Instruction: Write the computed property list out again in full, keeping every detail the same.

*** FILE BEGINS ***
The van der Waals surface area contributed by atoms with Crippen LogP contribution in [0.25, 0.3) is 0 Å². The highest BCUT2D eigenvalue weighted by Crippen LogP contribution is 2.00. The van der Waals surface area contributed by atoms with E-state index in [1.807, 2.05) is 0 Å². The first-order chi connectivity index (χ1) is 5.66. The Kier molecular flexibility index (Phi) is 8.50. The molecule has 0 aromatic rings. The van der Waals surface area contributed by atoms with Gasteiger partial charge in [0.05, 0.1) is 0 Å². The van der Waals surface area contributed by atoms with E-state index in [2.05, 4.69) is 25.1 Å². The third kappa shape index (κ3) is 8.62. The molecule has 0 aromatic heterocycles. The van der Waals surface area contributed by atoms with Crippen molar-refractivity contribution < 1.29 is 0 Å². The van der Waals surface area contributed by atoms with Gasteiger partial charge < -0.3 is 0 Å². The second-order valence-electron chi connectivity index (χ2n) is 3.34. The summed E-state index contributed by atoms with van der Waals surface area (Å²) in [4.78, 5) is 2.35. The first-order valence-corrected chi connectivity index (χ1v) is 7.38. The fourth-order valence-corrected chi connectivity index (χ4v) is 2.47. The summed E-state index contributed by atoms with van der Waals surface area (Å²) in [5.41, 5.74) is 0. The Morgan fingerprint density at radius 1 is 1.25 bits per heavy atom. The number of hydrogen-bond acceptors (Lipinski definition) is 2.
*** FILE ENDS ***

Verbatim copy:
The van der Waals surface area contributed by atoms with Crippen LogP contribution in [0.25, 0.3) is 0 Å². The highest BCUT2D eigenvalue weighted by Crippen LogP contribution is 2.00. The van der Waals surface area contributed by atoms with E-state index in [1.807, 2.05) is 0 Å². The first-order chi connectivity index (χ1) is 5.66. The Kier molecular flexibility index (Phi) is 8.50. The molecule has 0 aromatic rings. The van der Waals surface area contributed by atoms with Gasteiger partial charge in [0.05, 0.1) is 0 Å². The van der Waals surface area contributed by atoms with E-state index in [2.05, 4.69) is 25.1 Å². The third kappa shape index (κ3) is 8.62. The molecule has 0 aromatic heterocycles. The van der Waals surface area contributed by atoms with Crippen molar-refractivity contribution < 1.29 is 0 Å². The van der Waals surface area contributed by atoms with Gasteiger partial charge < -0.3 is 0 Å². The second-order valence-electron chi connectivity index (χ2n) is 3.34. The summed E-state index contributed by atoms with van der Waals surface area (Å²) in [4.78, 5) is 2.35. The first-order valence-corrected chi connectivity index (χ1v) is 7.38. The fourth-order valence-corrected chi connectivity index (χ4v) is 2.47. The summed E-state index contributed by atoms with van der Waals surface area (Å²) in [5.41, 5.74) is 0. The Morgan fingerprint density at radius 1 is 1.25 bits per heavy atom. The number of hydrogen-bond acceptors (Lipinski definition) is 2.